South facing view of Chaurasi Gumbad
|Elevation||112 m (367 ft)|
|Time zone||IST (UTC+5:30)|
It is believed that the city was known as Kalak dev ki kalpi in the ancient times, later abbreviated to Kalpi. Kalpi is said to have been founded by King Vasudeva at the end of the 4th century. In 1196 it fell to Qutb-ud-din Aybak, the viceroy of Mohammed Ghori, and during the subsequent Muslim period it played a significant part in the history of central India. During Akbar's reign, Kalpi was a governor's seat and had a mint for copper coinage.
About the middle of the 18th century it passed into the hands of the Marathas. It was captured by the British in 1803, and after 1806 remained in British possession until India's independence in 1947. Kalpi was a part of Bundelkhand Agency, formed in 1811, and also housed its headquarters from 1818 to 1824. During this period the political agent to Governor General of India was appointed and headquartered in Kalpi. The British East India Company made it one of their principal stations for providing "commercial investment". In May 1858 Sir Hugh Rose (Lord Strathnairn) defeated here a force of about 10,000 rebels under the Rani of Jhansi.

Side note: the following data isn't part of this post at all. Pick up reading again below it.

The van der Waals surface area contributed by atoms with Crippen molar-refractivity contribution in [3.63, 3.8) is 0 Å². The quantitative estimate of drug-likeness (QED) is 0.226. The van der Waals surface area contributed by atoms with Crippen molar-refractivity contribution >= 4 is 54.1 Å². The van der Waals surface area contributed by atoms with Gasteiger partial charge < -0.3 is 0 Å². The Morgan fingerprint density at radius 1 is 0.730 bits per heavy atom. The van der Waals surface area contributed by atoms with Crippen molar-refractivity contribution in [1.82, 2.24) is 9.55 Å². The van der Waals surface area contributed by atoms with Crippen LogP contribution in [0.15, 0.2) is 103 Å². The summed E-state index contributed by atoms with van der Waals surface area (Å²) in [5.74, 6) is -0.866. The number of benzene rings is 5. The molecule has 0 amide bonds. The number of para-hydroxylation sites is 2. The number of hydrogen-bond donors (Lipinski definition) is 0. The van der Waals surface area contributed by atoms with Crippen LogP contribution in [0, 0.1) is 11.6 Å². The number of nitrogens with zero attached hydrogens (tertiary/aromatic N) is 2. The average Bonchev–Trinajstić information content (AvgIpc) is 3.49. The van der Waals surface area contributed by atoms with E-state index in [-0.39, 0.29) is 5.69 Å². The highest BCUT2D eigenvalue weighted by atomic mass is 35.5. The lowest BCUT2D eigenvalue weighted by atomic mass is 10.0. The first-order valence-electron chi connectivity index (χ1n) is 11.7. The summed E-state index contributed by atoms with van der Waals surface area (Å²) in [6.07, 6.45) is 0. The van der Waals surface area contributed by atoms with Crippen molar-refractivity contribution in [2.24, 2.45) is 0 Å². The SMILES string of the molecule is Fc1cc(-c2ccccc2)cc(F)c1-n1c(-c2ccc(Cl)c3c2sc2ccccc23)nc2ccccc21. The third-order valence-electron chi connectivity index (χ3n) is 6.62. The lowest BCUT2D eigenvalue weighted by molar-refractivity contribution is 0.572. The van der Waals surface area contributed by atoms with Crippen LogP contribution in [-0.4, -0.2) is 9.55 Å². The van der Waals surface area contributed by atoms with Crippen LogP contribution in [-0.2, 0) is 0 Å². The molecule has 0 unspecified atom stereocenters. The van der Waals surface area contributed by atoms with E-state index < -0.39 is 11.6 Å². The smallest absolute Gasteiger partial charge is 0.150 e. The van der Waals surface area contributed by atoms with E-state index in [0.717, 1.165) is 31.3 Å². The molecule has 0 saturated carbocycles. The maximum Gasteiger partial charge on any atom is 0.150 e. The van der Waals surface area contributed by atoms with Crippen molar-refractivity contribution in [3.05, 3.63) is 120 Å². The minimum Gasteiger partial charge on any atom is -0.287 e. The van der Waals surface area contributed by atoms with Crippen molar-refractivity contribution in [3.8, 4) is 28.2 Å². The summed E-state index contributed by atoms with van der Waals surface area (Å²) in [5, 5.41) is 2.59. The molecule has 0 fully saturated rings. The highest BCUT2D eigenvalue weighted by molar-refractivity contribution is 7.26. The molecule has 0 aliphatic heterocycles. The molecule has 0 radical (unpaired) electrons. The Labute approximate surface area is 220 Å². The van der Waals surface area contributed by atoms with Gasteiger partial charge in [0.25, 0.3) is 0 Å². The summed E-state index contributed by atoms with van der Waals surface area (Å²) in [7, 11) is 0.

Kalpi is located at  It has an average elevation of 112 metres (367 feet)..
Location and industry
The old town, which is on the Yamuna river, has the ruin of a fort, and several temples of interest, while in the neighborhood are many ancient tombs. Away from the river to the south-east is a lofty modern town ornamented with representations of the battles of the Ramayana. Kalpi is still a centre of local trade (principally in grain, ghee and cotton) with a station on the railway line from Jhansi to Kanpur, which crosses the Yamuna here.
In late 1970s and early 1980s Kalpi was one of the areas in central India affected by dacoits, and was frequented by the much dreaded Phoolan Devi gang. It has been declared an Industrial belt by the Government of India and is known for the handmade paper produced here.
- This article incorporates text from a publication now in the public domain: Chisholm, Hugh, ed. (1911). Encyclopædia Britannica (11th ed.). Cambridge University Press